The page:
=begin rdoc
  Documentation to be processed by RDoc.
  
  ...
  =end

RDoc stops processing comments if it finds a comment line containing '+#--+'.
This can be used to separate external from internal comments, or to stop a
comment being associated with a method, class, or module.  Commenting can be
turned back on with a line that starts '+#+++'.

  ##
  # Extract the age and calculate the date-of-birth.
  #--
  # FIXME: fails if the birthday falls on February 29th
  #++
  # The DOB is returned as a Time object.
  
  def get_dob(person)
    # ...
  end

Names of classes, source files, and any method names containing an underscore
or preceded by a hash character are automatically hyperlinked from comment text
to their description. 

Method parameter lists are extracted and displayed with the method description.
If a method calls +yield+, then the parameters passed to yield will also be
displayed:

  def fred
    ...
    yield line, address

This will get documented as:

  fred() { |line, address| ... }

You can override this using a comment containing ':yields: ...' immediately
after the method definition

  def fred # :yields: index, position
    # ...
  
    yield line, address

which will get documented as

   fred() { |index, position| ... }

+:yields:+ is an example of a documentation directive.  These appear immediately
after the start of the document element they are modifying.

== Directives

[+:nodoc:+ / +:nodoc:+ all]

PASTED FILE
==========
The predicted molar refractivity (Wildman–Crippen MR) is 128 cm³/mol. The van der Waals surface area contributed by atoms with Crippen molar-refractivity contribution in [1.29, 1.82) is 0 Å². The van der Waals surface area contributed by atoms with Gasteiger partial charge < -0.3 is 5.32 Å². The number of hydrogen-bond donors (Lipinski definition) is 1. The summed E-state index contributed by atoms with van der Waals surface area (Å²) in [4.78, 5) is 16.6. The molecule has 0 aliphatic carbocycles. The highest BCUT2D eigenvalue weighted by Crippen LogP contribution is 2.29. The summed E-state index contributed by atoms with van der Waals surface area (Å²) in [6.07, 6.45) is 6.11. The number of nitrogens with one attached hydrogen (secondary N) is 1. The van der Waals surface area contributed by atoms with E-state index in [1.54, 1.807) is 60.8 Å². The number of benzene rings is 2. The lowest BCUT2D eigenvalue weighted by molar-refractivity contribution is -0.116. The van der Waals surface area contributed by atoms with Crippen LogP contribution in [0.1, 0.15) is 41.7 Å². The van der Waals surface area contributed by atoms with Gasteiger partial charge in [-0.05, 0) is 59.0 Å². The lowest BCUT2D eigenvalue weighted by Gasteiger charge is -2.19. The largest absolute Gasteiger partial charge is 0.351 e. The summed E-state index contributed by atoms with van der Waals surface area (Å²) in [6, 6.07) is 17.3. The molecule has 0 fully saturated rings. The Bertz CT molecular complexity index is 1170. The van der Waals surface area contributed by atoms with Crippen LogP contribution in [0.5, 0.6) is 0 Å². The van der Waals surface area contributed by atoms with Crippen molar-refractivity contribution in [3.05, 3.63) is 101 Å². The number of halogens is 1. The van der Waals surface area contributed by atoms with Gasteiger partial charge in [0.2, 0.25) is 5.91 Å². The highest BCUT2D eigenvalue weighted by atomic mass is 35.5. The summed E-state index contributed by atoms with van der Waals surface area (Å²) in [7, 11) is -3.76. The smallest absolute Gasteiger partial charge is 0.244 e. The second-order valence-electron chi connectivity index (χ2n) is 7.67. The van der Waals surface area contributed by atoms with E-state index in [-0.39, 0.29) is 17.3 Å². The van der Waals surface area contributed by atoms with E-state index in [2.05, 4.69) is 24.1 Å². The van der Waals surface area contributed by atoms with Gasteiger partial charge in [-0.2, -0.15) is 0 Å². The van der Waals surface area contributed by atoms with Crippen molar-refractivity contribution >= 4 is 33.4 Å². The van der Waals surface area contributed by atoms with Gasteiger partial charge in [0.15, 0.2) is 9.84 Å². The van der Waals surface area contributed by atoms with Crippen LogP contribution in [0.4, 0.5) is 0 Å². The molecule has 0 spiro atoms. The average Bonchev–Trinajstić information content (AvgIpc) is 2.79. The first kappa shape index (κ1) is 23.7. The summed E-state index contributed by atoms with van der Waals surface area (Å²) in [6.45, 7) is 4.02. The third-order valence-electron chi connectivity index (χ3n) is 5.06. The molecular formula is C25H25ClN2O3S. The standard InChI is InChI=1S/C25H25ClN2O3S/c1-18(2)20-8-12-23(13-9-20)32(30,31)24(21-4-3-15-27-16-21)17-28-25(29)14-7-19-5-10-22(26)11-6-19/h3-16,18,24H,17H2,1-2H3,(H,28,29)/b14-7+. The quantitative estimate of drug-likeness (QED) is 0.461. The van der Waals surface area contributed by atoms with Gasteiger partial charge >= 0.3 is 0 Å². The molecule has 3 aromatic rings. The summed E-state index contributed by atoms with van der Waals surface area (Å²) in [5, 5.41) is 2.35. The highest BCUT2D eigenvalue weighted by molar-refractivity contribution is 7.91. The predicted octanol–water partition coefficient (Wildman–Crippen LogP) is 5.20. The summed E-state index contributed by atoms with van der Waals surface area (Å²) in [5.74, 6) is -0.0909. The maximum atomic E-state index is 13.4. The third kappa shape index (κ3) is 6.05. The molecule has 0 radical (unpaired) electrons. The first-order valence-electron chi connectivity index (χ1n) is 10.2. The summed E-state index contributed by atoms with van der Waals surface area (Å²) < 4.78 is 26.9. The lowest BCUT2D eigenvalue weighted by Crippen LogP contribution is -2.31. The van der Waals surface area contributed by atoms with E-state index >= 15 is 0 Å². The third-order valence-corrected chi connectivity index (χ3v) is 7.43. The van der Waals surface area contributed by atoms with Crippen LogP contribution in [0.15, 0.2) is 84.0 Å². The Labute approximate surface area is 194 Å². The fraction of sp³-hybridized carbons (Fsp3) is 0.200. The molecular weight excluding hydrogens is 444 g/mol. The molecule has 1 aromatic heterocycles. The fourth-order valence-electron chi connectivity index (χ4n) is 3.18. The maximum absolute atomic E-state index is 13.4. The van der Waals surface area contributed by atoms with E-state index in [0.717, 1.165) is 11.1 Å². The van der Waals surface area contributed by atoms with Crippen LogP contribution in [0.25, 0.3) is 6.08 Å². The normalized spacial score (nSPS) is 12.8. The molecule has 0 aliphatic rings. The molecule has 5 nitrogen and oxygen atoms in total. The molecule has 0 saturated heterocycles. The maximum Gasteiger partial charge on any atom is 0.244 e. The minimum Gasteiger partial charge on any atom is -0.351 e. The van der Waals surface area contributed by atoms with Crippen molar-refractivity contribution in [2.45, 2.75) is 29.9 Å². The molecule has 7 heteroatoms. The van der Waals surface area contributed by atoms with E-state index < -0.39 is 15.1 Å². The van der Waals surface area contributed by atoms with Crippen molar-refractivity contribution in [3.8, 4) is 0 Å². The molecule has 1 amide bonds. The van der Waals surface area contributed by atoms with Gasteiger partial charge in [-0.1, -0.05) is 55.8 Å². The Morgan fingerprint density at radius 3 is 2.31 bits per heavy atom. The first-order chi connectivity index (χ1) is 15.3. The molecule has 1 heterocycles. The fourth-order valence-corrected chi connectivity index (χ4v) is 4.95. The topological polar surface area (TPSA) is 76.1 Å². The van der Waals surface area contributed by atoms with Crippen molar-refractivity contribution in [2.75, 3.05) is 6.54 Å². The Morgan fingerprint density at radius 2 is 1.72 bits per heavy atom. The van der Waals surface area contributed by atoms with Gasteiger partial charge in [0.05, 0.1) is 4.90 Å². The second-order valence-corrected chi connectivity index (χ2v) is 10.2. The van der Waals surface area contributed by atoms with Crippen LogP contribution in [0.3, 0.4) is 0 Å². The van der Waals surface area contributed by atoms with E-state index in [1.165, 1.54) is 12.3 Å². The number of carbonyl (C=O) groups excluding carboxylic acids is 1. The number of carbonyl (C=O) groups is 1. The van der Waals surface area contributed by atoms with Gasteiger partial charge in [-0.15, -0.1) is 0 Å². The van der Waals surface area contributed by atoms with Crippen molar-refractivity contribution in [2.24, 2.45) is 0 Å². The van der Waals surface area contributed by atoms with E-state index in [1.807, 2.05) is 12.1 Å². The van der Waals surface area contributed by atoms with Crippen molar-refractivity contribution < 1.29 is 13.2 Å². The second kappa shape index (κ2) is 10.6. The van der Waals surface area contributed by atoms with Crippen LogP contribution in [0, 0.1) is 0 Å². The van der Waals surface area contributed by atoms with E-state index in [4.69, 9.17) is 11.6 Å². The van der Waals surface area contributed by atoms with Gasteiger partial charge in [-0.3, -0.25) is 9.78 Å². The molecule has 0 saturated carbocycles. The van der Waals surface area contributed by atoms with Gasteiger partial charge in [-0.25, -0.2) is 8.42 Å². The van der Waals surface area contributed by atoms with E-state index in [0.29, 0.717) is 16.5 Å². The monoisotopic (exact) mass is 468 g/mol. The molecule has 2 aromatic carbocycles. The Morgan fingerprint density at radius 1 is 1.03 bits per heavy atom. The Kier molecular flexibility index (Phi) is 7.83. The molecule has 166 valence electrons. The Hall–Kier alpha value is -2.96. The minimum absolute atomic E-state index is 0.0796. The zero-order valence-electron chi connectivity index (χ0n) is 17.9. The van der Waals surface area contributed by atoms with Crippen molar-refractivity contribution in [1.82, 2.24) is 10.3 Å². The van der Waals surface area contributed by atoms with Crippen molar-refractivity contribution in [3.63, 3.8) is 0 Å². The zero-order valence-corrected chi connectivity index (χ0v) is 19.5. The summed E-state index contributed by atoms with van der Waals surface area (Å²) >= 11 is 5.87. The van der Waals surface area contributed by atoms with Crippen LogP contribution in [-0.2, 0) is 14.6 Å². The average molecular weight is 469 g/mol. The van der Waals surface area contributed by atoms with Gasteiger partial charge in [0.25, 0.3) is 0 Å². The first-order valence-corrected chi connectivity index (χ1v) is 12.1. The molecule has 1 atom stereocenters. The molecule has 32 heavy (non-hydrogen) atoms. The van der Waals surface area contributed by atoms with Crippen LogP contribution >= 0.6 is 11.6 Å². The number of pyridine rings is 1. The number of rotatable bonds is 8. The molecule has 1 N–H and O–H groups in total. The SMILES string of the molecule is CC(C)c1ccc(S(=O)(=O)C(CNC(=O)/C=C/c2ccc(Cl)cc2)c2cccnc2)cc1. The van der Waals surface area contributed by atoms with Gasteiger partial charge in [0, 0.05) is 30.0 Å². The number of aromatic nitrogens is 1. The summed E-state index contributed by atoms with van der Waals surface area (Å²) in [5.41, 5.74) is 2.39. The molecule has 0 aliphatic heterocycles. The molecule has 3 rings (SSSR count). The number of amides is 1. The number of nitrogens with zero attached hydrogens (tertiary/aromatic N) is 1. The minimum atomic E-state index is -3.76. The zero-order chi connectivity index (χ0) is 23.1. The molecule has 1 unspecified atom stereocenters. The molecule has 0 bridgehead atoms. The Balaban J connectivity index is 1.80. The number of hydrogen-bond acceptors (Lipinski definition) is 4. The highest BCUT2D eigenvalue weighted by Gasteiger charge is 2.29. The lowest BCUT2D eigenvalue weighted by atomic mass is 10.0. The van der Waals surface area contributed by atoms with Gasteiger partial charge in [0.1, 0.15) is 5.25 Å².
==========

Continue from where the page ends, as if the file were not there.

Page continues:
Don't include this element in the documentation.  For classes
  and modules, the methods, aliases, constants, and attributes
  directly within the affected class or module will also be
  omitted.  By default, though, modules and classes within that
  class of module _will_ be documented.  This is turned off by
  adding the +all+ modifier.
  
    module MyModule # :nodoc:
      class Input
      end
    end
    
    module OtherModule # :nodoc: all
      class Output
      end
    end
  
  In the above code, only class +MyModule::Input+ will be documented.

[+:doc:+]
  Force a method or attribute to be documented even if it wouldn't otherwise
  be.  Useful if, for example, you want to include documentation of a
  particular private method.

[+:notnew:+]
  Only applicable to the +initialize+ instance method.  Normally RDoc assumes
  that the documentation and parameters for #initialize are actually for the
  ::new method, and so fakes out a ::new for the class.  The :notnew: modifier
  stops this.  Remember that #initialize is protected, so you won't see the
  documentation unless you use the -a command line option.

Comment blocks can contain other directives:

[+:section: title+]
  Starts a new section in the output.  The title following +:section:+ is used
  as the section heading, and the remainder of the comment containing the